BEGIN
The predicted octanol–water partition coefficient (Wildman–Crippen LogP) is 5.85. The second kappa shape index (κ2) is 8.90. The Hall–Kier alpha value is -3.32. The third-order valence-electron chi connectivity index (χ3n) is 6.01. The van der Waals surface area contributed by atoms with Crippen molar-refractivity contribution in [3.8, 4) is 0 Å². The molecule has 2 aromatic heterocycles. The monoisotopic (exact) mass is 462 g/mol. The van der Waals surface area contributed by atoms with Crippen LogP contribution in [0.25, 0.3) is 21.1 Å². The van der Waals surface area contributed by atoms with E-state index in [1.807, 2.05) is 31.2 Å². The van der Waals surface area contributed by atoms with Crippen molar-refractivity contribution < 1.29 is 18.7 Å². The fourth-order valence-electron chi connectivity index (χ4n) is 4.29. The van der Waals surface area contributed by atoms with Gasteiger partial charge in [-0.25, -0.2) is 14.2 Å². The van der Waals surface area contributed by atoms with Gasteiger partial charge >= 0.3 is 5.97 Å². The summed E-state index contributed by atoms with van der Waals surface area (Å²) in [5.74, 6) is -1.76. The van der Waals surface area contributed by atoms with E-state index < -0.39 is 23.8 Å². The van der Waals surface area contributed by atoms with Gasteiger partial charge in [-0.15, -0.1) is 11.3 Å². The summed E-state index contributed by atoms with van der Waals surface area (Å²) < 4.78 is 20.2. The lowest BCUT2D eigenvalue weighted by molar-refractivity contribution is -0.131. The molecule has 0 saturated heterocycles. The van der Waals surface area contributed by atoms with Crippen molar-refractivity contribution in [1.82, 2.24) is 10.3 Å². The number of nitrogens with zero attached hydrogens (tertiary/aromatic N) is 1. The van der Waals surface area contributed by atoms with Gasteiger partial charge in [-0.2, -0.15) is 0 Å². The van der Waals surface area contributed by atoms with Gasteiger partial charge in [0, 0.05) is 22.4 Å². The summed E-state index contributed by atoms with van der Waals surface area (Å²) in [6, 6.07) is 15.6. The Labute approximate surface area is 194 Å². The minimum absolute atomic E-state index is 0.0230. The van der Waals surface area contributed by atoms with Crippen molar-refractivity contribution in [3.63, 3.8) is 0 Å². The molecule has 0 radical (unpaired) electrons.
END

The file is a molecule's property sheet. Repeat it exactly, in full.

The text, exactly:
The predicted octanol–water partition coefficient (Wildman–Crippen LogP) is 5.85. The second kappa shape index (κ2) is 8.90. The Hall–Kier alpha value is -3.32. The third-order valence-electron chi connectivity index (χ3n) is 6.01. The van der Waals surface area contributed by atoms with Crippen molar-refractivity contribution in [3.8, 4) is 0 Å². The molecule has 2 aromatic heterocycles. The monoisotopic (exact) mass is 462 g/mol. The van der Waals surface area contributed by atoms with Crippen LogP contribution in [0.25, 0.3) is 21.1 Å². The van der Waals surface area contributed by atoms with E-state index in [1.807, 2.05) is 31.2 Å². The van der Waals surface area contributed by atoms with Crippen molar-refractivity contribution < 1.29 is 18.7 Å². The fourth-order valence-electron chi connectivity index (χ4n) is 4.29. The van der Waals surface area contributed by atoms with Gasteiger partial charge in [-0.25, -0.2) is 14.2 Å². The van der Waals surface area contributed by atoms with Gasteiger partial charge >= 0.3 is 5.97 Å². The summed E-state index contributed by atoms with van der Waals surface area (Å²) in [5.74, 6) is -1.76. The van der Waals surface area contributed by atoms with E-state index < -0.39 is 23.8 Å². The van der Waals surface area contributed by atoms with Gasteiger partial charge in [-0.15, -0.1) is 11.3 Å². The summed E-state index contributed by atoms with van der Waals surface area (Å²) < 4.78 is 20.2. The lowest BCUT2D eigenvalue weighted by molar-refractivity contribution is -0.131. The molecule has 0 saturated heterocycles. The van der Waals surface area contributed by atoms with Crippen molar-refractivity contribution in [1.82, 2.24) is 10.3 Å². The number of nitrogens with zero attached hydrogens (tertiary/aromatic N) is 1. The van der Waals surface area contributed by atoms with Gasteiger partial charge in [-0.2, -0.15) is 0 Å². The van der Waals surface area contributed by atoms with Gasteiger partial charge in [0, 0.05) is 22.4 Å². The summed E-state index contributed by atoms with van der Waals surface area (Å²) in [6, 6.07) is 15.6. The Labute approximate surface area is 194 Å². The minimum absolute atomic E-state index is 0.0230. The van der Waals surface area contributed by atoms with Crippen molar-refractivity contribution in [3.63, 3.8) is 0 Å². The molecule has 0 radical (unpaired) electrons.